64-bit computing touted at WinHec

A clarion call by Microsoft Corp. for 64-bit software support topped a slew of announcements at its recent 2004 Windows Hardware Engineering Conference (WinHec) held earlier this month.

The Winhec event is designed to allow hardware makers and driver developers learn about upcoming Windows technologies. Microsoft chairman Bill Gates urged hardware makers to direct focus on creating drivers now for the upcoming 64-bit releases of Windows.

Microsoft is well aware that 64-bit applications aren’t likely to function correctly without the corresponding 64-bit drivers. To that end, the Redmond, Wash-based software firm is providing driver and software development kits through its Microsoft Developer Network (MSDN) subscription service. Hardware incompatibilities will only serve to hamper the adoption of 64-bit computing, Gates said.

Microsoft also announced that it has synchronized development efforts for the client and server versions of Longhorn, the code name for the long anticipated Windows software release. This goes against announcements the company made in 2003 that there would be a two- or three-year gap between the Longhorn client and server. In a keynote Jim Allchin, vice-president of Microsoft’s platforms group, noted that the Longhorn client and the Longhorn server are tied together.

But the actual release date of Longhorn is still far on the horizon. Microsoft execs have pointed to 2006 as the release year for the product, but Allchin did not give a target due date for the client or server version of the software.

Also, Microsoft has yet to report if aligning development of the Longhorn client and server also means that the applications would be released simultaneously but announced that the first beta of Longhorn is slated for an early 2005 rollout.

Eddie Chan, a hardware research analyst for Toronto-based IDC Canada Ltd, said while still considered practical only for enterprises that process large amounts of data and memory, Microsoft is pushing the timeframe for when 64-bit is the de facto standard. Microsoft intends for 64-bit Longhorn to be the “new base” for computing, Chan said.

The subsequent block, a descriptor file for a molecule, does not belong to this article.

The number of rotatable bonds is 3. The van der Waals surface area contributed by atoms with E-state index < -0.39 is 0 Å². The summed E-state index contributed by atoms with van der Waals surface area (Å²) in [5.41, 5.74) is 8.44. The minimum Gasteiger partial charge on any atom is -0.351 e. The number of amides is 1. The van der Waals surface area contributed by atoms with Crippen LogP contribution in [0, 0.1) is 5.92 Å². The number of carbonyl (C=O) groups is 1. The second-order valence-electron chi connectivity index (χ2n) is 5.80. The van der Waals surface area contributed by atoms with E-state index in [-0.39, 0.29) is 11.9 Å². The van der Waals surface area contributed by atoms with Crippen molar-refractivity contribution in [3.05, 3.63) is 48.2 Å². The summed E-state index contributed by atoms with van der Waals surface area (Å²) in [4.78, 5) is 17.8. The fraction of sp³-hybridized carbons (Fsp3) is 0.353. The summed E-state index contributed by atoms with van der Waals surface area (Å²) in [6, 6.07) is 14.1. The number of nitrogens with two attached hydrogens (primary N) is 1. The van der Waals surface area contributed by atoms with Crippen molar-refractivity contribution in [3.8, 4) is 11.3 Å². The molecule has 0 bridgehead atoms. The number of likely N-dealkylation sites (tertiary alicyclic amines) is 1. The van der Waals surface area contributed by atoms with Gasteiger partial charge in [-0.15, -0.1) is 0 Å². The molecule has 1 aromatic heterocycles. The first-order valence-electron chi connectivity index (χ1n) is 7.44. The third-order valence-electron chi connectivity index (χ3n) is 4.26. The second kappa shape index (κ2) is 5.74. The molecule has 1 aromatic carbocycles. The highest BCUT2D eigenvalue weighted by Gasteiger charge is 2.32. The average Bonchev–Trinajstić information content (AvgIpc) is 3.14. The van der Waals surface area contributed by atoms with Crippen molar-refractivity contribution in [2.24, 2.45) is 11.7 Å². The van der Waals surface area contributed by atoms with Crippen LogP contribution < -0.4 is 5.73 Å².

Microsoft said it plans to support for x64processors from AMD and Intel. Hardware vendors such as AMD and Intel Corp. are banking on the growth of 64-bit to jumpstart a sluggish PC market. Both companies have reported plans to push 64-bit chips during Longhorn’s release. On the server, 64-bit will be common sense within the next couple of years and also on the desktop users will want to reap the benefits of the capabilities, according to Microsoft.

The 64-bit Windows Server ports will appear along with SP1. The products will include Windows Server 2003 Extended Edition for AMD 64-bit Extended processors and Windows Server 2003 Standard Edition for Intel’s 64-bit Extended and Itanium processors.

It’s no secret that a critical issue with the Windows platform has been buffer overflow exploits. On the client side, Microsoft is preparing to ship Windows XP Service Pack 2 (SP 2) later this summer.

According to Elliot Katz, Windows client product manager for Mississauga, Ont.-based Microsoft Canada Co., XP SP2 offers improved security in the areas of improved network protection, memory overflow, improved e-mail handling and more secure Internet browsing.

For example, SP2 features a new Security Center UI, a dashboard that displays a PC’s security features. The new Internet Explorer now features a pop-up blocker, Katz said, adding the new (SP2) security features are expected to appear in the upcoming Windows 64-bit product.

There is a heavy emphasis placed on security, Katz said. The new Windows Firewall (formerly Internet Connection Firewall) now monitor outgoing connections as well as incoming, allowing users to enable network access per port.

For 2004, the Redmond, Wash.- software maker plans to ship Windows Server 2003 64-bit Edition for Extended Systems; Windows Server 2003 Service Pack (SP) 1; Windows Small Business Server 2003 SP1; and Virtual Server 2005. Next year’s server road map offers a Windows Server 2003 Update; Windows Small Business Server 2003 Update; and a new Windows Storage Server, code-named Storm, according to Microsoft.

Other releases planned for this year include an updated Windows Media Player; Windows XP Tablet PC Edition 2005; Windows CE 5.0; and Windows XP 64-Bit Edition for 64-Bit Extended Systems.

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